Potential Renal Acid Load (PRAL) is a calculated value that estimates how foods might change acidity or alkalinity of the body.
PRAL is a precise calculation from 5 nutrient values in food, but it is not an exact measure. It is a shortcut measure to assess the effect of foods on the pH of the body.
When you are planning a gout diet menu, you need to include a wide range of foods. This ensures that you get enough different nutrients to be healthy. It also ensures that the menu is interesting, and can include your favorite foods. The menu must include some acid producing foods, but a good gout menu is a balanced menu.
PRAL For Gout Sufferers
PRAL is a widely used tool for estimating the acid load on your kidneys. This is the general pH level derived from many different compounds, not uric acid.
PRAL is not a measure of uric acid, but a higher pH makes uric acid more soluble. This means that crystals are less likely to form.
It is important to realize that pH of blood is tightly regulated by our body, and so following an alkalizing diet is not likely to have a dramatic effect on gout. However, an alkalizing diet is widely recognized as promoting good general health. For gout sufferers at risk of kidney stones, an alkalizing diet is very effective in preventing or dissolving uric acid kidney stones.
This happens because an alkalizing diet leads to alkaline urine. This creates the right conditions to stop uric acid forming kidney stones. As of 2012, there is some evidence that this may also improve uric acid excretion. This requires further study. I will monitor the investigations into the effects of an alkalizing diet on uric acid and gout.
What Is Potential Renal Acid Load?
Potential renal acid load experiments show that PRAL is a reliable approximation of the pH effect of foods. It is calculated from:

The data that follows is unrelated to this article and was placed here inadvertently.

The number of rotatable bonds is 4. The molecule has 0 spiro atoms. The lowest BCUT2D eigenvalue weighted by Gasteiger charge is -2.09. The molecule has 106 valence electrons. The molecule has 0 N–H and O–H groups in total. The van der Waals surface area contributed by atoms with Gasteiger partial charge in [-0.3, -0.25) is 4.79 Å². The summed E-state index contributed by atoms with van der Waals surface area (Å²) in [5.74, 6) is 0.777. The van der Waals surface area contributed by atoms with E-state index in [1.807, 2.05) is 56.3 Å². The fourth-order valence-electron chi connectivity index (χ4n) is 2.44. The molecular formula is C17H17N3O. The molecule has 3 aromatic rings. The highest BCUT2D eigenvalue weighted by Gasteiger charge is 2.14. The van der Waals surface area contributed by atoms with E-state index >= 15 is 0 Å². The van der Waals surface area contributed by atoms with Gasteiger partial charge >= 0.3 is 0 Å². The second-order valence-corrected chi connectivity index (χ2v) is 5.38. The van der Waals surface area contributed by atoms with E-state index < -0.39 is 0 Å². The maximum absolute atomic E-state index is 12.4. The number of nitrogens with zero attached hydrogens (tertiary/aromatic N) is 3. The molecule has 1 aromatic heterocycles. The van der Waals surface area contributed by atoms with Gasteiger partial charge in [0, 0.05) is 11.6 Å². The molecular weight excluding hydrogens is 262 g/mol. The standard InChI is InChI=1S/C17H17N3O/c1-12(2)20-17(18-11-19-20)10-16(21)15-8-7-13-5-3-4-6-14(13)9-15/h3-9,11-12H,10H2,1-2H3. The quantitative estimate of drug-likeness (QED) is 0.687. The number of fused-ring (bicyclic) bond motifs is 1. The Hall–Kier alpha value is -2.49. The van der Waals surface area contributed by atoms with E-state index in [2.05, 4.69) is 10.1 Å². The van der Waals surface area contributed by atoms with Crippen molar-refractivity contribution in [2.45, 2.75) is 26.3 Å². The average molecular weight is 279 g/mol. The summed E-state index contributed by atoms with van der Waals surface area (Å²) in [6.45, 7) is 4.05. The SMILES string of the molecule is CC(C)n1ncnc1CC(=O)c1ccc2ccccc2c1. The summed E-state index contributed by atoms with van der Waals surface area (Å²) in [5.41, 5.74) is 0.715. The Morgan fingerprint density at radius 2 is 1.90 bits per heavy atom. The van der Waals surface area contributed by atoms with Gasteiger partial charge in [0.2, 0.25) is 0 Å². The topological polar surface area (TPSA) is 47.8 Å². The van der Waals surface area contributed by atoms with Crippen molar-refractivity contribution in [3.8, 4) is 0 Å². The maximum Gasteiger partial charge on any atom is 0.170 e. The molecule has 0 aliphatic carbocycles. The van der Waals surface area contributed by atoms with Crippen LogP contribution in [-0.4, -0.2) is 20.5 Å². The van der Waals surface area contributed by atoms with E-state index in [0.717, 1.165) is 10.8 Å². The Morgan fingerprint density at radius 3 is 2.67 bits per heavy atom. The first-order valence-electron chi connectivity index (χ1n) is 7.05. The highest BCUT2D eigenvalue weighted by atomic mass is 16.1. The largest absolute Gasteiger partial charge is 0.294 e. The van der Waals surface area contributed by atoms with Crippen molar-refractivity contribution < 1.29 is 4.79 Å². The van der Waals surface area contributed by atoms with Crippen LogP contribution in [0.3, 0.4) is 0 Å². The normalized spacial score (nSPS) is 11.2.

- PRAL =
- 0.49 Protein + 0.037 Phosphorus
– 0.021 Potassium – 0.026 Magnesium – 0.013 Calcium
Acid forming foods have a positive range, alkaline forming foods have a negative range. For adequate nutrition it is important to choose a combination of foods with positive and negative PRAL values. You need some acid forming foods, but you must balance these with sufficient alkaline forming foods to give an overall negative total. As far as I know, there is no target value to aim at.
Your target is really to increase the pH of urine, so frequent testing will show if you need to improve your PRAL score.
As PRAL is more about nutrition than gout, I have moved my tables of individual food items to my Science of Eating Patterns, Illness, and Wellness website. There you can analyze your total diet, and then see which food items you should change to improve your gout diet.
Potential Renal Acid Load In A Gout Diet Menu
When you are planning a gout diet menu, the first principle is balance. I.e. you balance acid producing foods with a greater portion of alkalizing foods. I suggest you change this gradually. Your initial target should be 30% acid to 70% alkali. You can do this over several weeks, or all at once, depending on how you feel about dieting.
Please remember that PRAL is just a guide to foods that have alkaline or acid effects. The true measure depends on other factors and must be monitored by testing urine with pH strips. The best approach is to test now, introduce your 30/70 gout diet menu, then test again to assess your improvement.
Your target pH will vary according to your circumstances, but the use of PRAL charts is always the same. Use them to assess your acid/alkali balance, and use them to improve the ratio of alkali to acid in your gout diet menu. Never set a PRAL target.
Your target is your urine pH, and Potential Renal Acid Load tables are one tool that you can use to help you achieve your target. See the Gout Diet Menu pages for more explanation.
Leave the Potential Renal Acid Load page to read other aspects of an Alkalizing Gout Diet Menu.
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